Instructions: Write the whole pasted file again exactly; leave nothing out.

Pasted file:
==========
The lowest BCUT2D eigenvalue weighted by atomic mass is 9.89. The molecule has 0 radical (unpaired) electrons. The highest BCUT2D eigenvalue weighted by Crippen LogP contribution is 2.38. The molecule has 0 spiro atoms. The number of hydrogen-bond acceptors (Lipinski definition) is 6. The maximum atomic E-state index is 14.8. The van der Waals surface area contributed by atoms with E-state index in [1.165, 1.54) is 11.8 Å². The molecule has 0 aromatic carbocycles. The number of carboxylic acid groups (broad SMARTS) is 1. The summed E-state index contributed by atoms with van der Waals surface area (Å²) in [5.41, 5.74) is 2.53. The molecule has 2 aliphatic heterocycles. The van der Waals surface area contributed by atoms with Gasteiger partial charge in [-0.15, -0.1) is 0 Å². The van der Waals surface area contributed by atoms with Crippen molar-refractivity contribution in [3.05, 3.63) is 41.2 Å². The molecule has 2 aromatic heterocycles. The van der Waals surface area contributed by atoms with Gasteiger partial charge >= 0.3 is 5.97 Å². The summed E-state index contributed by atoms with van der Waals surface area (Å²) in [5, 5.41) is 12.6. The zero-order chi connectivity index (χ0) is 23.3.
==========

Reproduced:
The lowest BCUT2D eigenvalue weighted by atomic mass is 9.89. The molecule has 0 radical (unpaired) electrons. The highest BCUT2D eigenvalue weighted by Crippen LogP contribution is 2.38. The molecule has 0 spiro atoms. The number of hydrogen-bond acceptors (Lipinski definition) is 6. The maximum atomic E-state index is 14.8. The van der Waals surface area contributed by atoms with E-state index in [1.165, 1.54) is 11.8 Å². The molecule has 0 aromatic carbocycles. The number of carboxylic acid groups (broad SMARTS) is 1. The summed E-state index contributed by atoms with van der Waals surface area (Å²) in [5.41, 5.74) is 2.53. The molecule has 2 aliphatic heterocycles. The van der Waals surface area contributed by atoms with Gasteiger partial charge in [-0.15, -0.1) is 0 Å². The van der Waals surface area contributed by atoms with Crippen molar-refractivity contribution in [3.05, 3.63) is 41.2 Å². The molecule has 2 aromatic heterocycles. The van der Waals surface area contributed by atoms with Gasteiger partial charge >= 0.3 is 5.97 Å². The summed E-state index contributed by atoms with van der Waals surface area (Å²) in [5, 5.41) is 12.6. The zero-order chi connectivity index (χ0) is 23.3.